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Government

You will emerge from your government major grounded in international relations, American politics, comparative politics and political theory. If your interest is global, you may major in world politics. You will get a front-line perspective on U.S. government if you are accepted into Hamilton’s program in Washington, D.C., where you will work in a Congressional or executive office.

Thomas Funk '15
Thomas Funk ’15 interned for Congresswoman Cheri Bustos at her congressional office in Washington D.C.

A student learns firsthand: D.C. internship, study in France  

Thomas Funk ’15 says his summer internship with a U.S. congresswoman will play a part when he decides what to do with his future. Experiencing Washington, D.C. firsthand was an eye-opener.

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“I worked mainly on constituent correspondence, researching bills that constituents would contact us about, and conveying the congresswoman’s stances and beliefs. I also helped research legislation for the other staffers and assisted with the congresswoman’s scheduling,” says Funk, a world politics major who is minoring – or possibly double-majoring – in French.

He’s spending his junior year studying in France: One of the things he loves about the world politics major at Hamilton College is the way it allows him to pursue all his interests.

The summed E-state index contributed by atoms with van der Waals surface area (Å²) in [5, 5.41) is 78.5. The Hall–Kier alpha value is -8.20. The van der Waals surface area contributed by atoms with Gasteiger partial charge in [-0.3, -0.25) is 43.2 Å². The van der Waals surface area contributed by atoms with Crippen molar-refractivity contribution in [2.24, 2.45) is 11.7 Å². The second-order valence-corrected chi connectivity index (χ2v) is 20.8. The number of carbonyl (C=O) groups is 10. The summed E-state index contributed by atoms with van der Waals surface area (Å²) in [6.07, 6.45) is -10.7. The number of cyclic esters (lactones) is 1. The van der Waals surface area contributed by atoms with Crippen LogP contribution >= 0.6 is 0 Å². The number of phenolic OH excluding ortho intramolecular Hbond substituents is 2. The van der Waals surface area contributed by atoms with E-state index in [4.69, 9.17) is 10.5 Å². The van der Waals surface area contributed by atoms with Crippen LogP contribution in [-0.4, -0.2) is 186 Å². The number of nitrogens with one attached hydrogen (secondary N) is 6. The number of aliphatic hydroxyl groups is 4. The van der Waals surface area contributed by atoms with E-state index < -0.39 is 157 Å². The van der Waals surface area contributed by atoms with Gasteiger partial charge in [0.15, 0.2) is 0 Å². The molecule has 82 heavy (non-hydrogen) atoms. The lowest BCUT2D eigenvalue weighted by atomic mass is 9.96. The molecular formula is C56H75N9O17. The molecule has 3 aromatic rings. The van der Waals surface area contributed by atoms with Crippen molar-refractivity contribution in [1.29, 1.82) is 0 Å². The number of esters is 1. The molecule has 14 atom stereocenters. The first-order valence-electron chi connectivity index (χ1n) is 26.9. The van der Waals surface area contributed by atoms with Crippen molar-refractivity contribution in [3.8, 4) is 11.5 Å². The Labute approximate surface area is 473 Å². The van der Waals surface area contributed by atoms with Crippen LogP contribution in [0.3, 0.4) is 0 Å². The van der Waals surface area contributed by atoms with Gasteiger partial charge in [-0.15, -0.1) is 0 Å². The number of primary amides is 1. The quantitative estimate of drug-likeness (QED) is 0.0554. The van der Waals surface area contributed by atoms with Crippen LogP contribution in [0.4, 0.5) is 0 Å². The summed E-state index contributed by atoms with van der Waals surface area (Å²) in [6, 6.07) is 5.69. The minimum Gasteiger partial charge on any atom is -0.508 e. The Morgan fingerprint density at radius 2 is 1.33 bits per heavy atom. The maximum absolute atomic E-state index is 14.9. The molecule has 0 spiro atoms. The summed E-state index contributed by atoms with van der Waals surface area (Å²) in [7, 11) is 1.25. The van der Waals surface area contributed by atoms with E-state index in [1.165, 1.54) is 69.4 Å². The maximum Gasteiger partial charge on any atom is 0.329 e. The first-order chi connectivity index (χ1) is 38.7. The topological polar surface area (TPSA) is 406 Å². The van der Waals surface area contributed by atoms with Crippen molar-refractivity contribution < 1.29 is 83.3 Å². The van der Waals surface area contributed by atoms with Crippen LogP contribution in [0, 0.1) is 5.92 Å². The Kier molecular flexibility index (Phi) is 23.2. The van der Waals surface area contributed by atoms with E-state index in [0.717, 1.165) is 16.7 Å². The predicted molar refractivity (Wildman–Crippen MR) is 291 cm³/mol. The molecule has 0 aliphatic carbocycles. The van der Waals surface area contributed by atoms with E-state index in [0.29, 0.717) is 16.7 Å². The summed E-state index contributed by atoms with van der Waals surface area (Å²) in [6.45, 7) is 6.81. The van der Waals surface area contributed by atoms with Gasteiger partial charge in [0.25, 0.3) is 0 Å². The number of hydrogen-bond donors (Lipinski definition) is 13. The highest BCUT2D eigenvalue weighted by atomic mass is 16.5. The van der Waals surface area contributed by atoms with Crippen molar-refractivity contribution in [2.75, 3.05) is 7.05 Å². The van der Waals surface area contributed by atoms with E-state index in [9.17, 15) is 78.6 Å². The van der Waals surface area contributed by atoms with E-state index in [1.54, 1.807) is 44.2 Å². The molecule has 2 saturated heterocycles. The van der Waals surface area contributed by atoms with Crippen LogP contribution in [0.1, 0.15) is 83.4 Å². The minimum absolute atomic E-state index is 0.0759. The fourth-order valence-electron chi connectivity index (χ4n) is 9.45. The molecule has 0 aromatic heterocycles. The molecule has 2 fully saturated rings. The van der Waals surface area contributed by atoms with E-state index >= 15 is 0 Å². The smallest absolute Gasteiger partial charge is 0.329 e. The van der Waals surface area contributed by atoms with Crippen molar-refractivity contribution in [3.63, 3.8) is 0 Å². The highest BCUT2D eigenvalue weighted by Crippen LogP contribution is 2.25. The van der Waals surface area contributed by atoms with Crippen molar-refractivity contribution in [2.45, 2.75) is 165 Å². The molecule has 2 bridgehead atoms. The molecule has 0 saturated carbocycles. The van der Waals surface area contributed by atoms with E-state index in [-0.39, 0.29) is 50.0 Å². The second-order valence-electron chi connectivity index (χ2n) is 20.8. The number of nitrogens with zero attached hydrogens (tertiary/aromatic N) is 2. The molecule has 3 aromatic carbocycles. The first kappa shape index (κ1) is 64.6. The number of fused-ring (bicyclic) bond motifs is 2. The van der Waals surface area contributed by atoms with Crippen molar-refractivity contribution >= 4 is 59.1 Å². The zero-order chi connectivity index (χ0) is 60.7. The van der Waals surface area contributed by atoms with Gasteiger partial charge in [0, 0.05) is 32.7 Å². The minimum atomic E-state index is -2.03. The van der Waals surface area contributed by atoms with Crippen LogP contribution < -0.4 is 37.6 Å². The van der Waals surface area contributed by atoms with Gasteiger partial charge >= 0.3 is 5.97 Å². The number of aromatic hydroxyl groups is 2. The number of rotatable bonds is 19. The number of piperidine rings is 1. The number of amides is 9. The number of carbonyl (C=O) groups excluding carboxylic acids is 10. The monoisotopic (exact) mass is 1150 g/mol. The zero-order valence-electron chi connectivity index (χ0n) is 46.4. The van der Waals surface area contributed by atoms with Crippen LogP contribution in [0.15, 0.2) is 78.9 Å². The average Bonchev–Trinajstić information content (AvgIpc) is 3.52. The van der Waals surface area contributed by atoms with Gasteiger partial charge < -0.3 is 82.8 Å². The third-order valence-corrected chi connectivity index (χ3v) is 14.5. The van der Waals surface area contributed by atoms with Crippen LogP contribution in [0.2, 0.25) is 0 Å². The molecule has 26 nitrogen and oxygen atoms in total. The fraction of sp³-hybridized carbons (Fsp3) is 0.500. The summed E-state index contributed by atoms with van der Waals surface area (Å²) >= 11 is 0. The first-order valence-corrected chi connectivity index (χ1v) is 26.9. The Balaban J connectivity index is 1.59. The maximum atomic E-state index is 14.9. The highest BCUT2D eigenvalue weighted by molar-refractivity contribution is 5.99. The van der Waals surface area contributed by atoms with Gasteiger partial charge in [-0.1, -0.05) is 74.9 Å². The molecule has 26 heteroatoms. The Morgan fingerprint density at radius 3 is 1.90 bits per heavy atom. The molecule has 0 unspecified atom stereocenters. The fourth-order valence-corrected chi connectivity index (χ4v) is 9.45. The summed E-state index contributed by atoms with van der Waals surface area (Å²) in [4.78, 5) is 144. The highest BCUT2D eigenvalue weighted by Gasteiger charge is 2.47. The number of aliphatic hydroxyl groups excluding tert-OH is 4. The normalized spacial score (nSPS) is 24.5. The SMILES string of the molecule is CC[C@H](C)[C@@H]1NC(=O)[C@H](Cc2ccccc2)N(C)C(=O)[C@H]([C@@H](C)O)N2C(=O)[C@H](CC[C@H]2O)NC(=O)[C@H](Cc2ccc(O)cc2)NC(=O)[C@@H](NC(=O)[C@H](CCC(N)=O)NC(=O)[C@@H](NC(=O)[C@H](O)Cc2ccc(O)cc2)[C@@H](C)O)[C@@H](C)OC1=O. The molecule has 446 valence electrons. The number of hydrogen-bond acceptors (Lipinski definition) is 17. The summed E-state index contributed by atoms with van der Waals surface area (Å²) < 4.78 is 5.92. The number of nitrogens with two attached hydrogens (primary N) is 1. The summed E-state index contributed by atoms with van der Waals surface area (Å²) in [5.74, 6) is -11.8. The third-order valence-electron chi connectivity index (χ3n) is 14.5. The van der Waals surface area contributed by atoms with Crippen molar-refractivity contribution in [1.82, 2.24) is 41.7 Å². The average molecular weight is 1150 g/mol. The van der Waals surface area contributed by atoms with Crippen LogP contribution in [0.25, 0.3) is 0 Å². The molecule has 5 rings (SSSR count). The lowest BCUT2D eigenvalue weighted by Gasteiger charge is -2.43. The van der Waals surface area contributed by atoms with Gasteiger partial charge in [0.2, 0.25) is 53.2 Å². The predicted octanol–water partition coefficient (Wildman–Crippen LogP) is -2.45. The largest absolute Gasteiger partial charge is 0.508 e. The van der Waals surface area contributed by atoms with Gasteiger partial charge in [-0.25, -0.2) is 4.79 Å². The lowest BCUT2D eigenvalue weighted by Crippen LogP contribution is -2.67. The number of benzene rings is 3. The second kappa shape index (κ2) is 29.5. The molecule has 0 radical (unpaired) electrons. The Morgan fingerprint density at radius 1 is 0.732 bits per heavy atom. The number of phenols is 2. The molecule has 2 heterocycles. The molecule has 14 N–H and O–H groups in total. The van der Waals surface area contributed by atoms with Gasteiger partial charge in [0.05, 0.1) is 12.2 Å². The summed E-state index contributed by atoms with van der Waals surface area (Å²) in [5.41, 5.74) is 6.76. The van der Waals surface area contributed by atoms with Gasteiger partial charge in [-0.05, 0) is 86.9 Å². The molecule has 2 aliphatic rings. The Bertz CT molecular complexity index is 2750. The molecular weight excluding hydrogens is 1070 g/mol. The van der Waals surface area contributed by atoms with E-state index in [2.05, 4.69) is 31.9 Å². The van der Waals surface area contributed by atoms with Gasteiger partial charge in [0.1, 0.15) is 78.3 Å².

“After deciding that I wanted to study abroad for the year in France, I realized that majoring in world politics, with a focus on Western Europe, would fit in perfectly with my interests in politics, foreign affairs and my desire to continue with French language,” he says.

Funk has been active with Hamilton’s Community Outreach and Opportunity Project, better known as COOP, and, like his time in Washington, he expects that experience to shape his post-Hamilton future.


Jacob Kleinrock '11 working at a University of Michigan-Michgan State football game.

A graduate’s progress: a job on the compaign trail

Jacob Kleinrock '11 has been interested in politics since high school. His government major at Hamilton College reaffirmed his interest, and he’s working as deputy finance director for a gubernatorial campaign. “The classes and one-on-one discussions were invaluable to me as I learned about the many problems of government and intricacies of the solutions,” Kleinrock says.

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He does campaign finance for Michigan’s Democratic gubernatorial candidate Mark Schauer. He raises money and solicits donations with the campaign’s finance director and the rest of the finance team to cover campaign expenses such as staff and advertising.

“I use skills that I learned in my government classes every day,” says Kleinrock. “I feel like I'm better at problem solving and analyzing situations than I would have been without Hamilton's government department.”

At first he was more interested in going into policy work, but Kleinrock realized during his job search that his previous career-related experiences in campaign fundraising made him more marketable in that field. It’s been a good fit.

“I love what I'm doing right now,” Kleinrock says.